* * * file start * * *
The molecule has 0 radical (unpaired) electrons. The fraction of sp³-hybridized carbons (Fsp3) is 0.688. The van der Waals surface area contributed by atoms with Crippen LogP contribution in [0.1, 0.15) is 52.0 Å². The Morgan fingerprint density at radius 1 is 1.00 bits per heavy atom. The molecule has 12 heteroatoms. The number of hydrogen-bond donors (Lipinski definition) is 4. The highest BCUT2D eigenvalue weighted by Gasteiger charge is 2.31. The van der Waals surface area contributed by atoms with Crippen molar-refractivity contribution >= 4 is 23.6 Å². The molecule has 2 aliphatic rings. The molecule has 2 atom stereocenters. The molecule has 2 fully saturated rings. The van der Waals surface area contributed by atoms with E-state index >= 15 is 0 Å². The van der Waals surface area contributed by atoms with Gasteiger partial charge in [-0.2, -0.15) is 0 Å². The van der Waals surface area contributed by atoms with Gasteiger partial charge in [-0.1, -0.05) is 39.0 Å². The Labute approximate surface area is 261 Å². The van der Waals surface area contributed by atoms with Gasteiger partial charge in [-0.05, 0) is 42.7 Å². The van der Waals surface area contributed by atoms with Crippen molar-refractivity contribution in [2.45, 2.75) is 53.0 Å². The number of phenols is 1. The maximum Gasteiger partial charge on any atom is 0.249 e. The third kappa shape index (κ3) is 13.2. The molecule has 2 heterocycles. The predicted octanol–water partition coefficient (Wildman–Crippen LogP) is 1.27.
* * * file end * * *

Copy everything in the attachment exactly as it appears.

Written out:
The molecule has 0 radical (unpaired) electrons. The fraction of sp³-hybridized carbons (Fsp3) is 0.688. The van der Waals surface area contributed by atoms with Crippen LogP contribution in [0.1, 0.15) is 52.0 Å². The Morgan fingerprint density at radius 1 is 1.00 bits per heavy atom. The molecule has 12 heteroatoms. The number of hydrogen-bond donors (Lipinski definition) is 4. The highest BCUT2D eigenvalue weighted by Gasteiger charge is 2.31. The van der Waals surface area contributed by atoms with Crippen molar-refractivity contribution >= 4 is 23.6 Å². The molecule has 2 aliphatic rings. The molecule has 2 atom stereocenters. The molecule has 2 fully saturated rings. The van der Waals surface area contributed by atoms with E-state index >= 15 is 0 Å². The van der Waals surface area contributed by atoms with Gasteiger partial charge in [-0.2, -0.15) is 0 Å². The van der Waals surface area contributed by atoms with Gasteiger partial charge in [-0.1, -0.05) is 39.0 Å². The Labute approximate surface area is 261 Å². The van der Waals surface area contributed by atoms with Gasteiger partial charge in [-0.05, 0) is 42.7 Å². The van der Waals surface area contributed by atoms with Crippen molar-refractivity contribution in [2.45, 2.75) is 53.0 Å². The number of phenols is 1. The maximum Gasteiger partial charge on any atom is 0.249 e. The third kappa shape index (κ3) is 13.2. The molecule has 2 heterocycles. The predicted octanol–water partition coefficient (Wildman–Crippen LogP) is 1.27.